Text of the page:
Alenia stance complicates C-27J prospects

written by australianaviation.com.au | February 28, 2012
The RAAF has expressed a clear preference for the C-27J tactical transport as a replacement for the Caribou airlifter, the last of which were retired in 2009. (Alenia)

A refusal by Alenia Aermacchi to support existing C-27J transports sold by the US to other countries will likely complicate Australia’s long search to replace its retired Caribou airlifters.

In what were seen as surprising comments, Alenia CEO Giuseppi Giordo has been quoted saying the company will not support the 21 C-27Js it has delivered to the US if they are resold elsewhere. The US is considering selling the nearly new aircraft after cutting the C-27J program, with Australia having expressed interest in the aircraft to fulfil the Air 8000 Phase 2 requirement for a battlefield airlifter.

Giordo said Alenia will support new C-27Js purchase through the US Foreign Military Sales (FMS) program but views the used aircraft as competition to its own efforts to sell the C-27J internationally.

Advertisement
Advertisement

“In fact, we will do our best – not only us, but the Italian government – not to support those planes,” he told the US publication DefenseNews. “In that case the US government will be competing against our international campaigns in a market where 21 airplanes is a big deal.”

The US Defense Security Cooperation Agency in December flagged the possible sale of 10 C-27Js to Australia for an estimated US$950 million, but that was before the aircraft fell victim to budget cuts and was cancelled early this month.

For Australia, the US decision to axe the program removed the interoperability advantages of flying an aircraft also used by its chief ally. On the other hand, it opened up the possibility of buying little used US aircraft – all of which have been delivered since 2008 – at a substantial discount.

Alenia’s move to refuse support for the used aircraft will likely undermine the appeal of the existing aircraft, but it’s also worth noting that the US hasn’t formally announced plans to sell the aircraft and could instead decide to transfer them to the Air National Guard or another agency like Homeland Security.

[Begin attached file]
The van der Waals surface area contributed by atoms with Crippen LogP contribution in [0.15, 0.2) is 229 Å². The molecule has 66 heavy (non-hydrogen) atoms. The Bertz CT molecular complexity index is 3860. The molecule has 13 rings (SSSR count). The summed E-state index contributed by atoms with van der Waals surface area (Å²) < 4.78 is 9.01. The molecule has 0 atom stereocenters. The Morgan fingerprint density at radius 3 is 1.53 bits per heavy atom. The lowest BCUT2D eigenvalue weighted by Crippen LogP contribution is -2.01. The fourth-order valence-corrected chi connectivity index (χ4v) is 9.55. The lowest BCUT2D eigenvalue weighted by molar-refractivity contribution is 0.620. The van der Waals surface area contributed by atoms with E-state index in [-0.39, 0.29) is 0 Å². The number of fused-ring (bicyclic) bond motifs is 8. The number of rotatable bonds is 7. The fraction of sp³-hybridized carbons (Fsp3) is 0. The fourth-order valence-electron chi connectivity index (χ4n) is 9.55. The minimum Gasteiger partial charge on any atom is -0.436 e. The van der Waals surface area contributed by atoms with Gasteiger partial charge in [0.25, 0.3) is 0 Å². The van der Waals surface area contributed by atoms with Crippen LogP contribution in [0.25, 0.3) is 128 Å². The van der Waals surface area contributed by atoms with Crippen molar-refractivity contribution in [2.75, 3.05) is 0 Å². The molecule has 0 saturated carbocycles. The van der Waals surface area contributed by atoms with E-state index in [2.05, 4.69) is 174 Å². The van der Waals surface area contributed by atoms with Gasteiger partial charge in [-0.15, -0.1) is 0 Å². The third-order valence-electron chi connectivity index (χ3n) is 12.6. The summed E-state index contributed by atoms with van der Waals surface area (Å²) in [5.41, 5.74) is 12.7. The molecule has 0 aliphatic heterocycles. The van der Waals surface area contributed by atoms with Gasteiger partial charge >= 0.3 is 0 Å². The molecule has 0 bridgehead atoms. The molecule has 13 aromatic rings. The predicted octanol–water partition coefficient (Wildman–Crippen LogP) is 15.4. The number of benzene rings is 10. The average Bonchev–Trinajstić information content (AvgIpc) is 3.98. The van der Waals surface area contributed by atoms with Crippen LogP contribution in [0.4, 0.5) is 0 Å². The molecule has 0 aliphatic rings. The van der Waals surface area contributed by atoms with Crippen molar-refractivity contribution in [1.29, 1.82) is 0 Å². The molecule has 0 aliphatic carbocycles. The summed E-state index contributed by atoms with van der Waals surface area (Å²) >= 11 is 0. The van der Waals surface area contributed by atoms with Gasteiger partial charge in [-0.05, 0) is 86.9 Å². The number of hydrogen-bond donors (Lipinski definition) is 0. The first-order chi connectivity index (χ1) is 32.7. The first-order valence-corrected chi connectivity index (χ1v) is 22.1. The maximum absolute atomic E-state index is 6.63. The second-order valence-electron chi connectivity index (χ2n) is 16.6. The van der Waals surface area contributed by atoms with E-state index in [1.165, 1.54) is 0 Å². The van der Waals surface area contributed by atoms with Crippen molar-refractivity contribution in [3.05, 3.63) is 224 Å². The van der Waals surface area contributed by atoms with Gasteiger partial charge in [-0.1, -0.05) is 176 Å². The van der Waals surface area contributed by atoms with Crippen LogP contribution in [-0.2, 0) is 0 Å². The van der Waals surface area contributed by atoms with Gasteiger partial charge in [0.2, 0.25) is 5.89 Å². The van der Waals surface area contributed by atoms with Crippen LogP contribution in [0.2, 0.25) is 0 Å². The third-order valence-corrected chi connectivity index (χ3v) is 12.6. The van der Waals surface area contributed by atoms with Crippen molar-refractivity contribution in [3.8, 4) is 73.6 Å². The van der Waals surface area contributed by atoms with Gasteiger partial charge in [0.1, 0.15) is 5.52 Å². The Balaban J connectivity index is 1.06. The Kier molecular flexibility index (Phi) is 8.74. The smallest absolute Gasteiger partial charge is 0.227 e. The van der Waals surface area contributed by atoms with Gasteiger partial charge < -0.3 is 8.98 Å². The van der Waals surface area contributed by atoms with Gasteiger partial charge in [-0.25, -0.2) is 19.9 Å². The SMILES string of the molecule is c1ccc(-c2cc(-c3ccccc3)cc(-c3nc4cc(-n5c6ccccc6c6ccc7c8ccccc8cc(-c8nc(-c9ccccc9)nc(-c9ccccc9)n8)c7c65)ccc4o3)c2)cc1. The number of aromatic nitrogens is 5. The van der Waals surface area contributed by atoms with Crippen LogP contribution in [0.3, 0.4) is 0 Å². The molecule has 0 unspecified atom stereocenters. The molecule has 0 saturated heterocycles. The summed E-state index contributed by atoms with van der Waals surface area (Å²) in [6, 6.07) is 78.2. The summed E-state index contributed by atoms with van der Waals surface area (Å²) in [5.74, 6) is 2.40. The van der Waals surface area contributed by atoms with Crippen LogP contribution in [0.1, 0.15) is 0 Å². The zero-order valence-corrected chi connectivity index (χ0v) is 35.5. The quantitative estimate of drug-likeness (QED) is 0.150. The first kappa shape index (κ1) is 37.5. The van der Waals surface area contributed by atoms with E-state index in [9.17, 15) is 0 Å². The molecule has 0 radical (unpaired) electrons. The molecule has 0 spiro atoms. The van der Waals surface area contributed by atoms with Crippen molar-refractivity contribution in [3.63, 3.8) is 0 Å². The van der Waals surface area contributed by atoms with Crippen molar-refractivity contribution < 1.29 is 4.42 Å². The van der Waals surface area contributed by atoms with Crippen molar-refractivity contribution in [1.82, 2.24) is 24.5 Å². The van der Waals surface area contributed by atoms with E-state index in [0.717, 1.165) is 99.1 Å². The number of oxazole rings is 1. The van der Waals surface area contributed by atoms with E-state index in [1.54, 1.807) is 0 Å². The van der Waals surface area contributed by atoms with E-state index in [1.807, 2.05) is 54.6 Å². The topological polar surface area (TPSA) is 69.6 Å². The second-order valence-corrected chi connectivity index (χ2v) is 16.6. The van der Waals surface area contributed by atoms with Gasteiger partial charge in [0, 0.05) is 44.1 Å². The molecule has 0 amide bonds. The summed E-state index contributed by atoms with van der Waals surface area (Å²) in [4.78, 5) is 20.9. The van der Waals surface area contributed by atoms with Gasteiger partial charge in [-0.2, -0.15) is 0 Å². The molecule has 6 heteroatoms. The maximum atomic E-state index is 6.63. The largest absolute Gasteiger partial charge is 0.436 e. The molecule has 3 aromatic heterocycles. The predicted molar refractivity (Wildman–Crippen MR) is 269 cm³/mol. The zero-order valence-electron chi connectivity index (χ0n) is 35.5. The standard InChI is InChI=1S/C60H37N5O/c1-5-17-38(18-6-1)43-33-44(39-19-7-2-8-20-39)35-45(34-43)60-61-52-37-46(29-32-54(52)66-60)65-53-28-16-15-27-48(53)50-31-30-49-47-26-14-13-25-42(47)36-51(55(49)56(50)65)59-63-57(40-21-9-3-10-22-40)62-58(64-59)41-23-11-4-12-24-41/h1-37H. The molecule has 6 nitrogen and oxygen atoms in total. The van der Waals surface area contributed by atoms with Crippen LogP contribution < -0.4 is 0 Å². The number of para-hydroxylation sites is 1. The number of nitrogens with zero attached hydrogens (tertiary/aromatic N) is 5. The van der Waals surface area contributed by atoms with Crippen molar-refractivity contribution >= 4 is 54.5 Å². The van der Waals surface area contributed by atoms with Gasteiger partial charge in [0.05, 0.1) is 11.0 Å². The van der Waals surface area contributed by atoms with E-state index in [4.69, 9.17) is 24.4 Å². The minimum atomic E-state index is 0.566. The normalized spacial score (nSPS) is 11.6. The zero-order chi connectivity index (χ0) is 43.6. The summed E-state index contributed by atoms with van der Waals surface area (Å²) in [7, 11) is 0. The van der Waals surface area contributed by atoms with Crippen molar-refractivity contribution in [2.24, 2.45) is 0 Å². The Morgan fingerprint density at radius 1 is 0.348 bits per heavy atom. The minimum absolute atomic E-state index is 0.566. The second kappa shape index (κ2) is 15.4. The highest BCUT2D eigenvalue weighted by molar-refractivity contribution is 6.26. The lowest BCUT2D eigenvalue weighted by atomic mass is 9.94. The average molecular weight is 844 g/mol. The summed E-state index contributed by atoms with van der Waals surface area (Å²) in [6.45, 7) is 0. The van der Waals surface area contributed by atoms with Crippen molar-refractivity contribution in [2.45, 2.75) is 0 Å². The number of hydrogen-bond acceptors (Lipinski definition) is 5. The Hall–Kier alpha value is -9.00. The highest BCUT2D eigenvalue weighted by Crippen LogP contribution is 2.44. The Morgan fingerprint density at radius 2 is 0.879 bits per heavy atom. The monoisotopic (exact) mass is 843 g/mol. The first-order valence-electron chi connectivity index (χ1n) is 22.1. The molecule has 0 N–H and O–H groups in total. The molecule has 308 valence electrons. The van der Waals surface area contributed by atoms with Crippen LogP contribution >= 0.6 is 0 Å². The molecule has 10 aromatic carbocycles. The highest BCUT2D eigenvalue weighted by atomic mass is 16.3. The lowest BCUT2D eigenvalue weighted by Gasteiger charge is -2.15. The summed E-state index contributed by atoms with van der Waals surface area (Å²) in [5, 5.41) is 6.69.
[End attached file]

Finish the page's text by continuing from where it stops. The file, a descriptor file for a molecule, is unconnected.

PROMOTED CONTENT

In any case, Alenia’s aggressive stance is likely to bolster Airbus Military’s equally aggressive push to get the RAAF to consider its C295 transport for the Air 8000 requirement. Though the RAAF has expressed a clear preference for the C-27Js larger cargo capacity and better short-field performance – and Australia could still buy new planes either through FMS or directly from Alenia – the C295 presents a cheaper and more widely used alternative, advantages Airbus is sure to mention as it lobbies Defence over the coming weeks.

3 Comments

  • Fabrice

    says:

    Will anyone one day think about the risk on the supply chain sustainability and future price of spares for C27J if bought by Australia ?

  • random

    says:

    Alenia seems to be showing their true “manufacturers colours” here by in effect showing that their products and their support of those products are 2 completely separate things. When will manufacturers learn that users want both.

    Even if they want to play hard ball on this, why not allow the ex-US aircraft back onto the market and sell another support package for them. Surely it’s not all about the manufacture of new machines – granted this is important for them to maintain open production lines and staffing, but they shouldn’t drop used machines like hot potatoes cause that sends entirely the wrong message also.

    They may well be cocking up their competitive chances for the Caribou replacement – right now they are at that awful precipice in Australian procurement where the user wants the product but the government wants to have its say (which very often in Australia leads to a poor procurement – the past and present are littered with examples).

Leave a Comment to random Cancel

Your email address will not be published. Required fields are marked *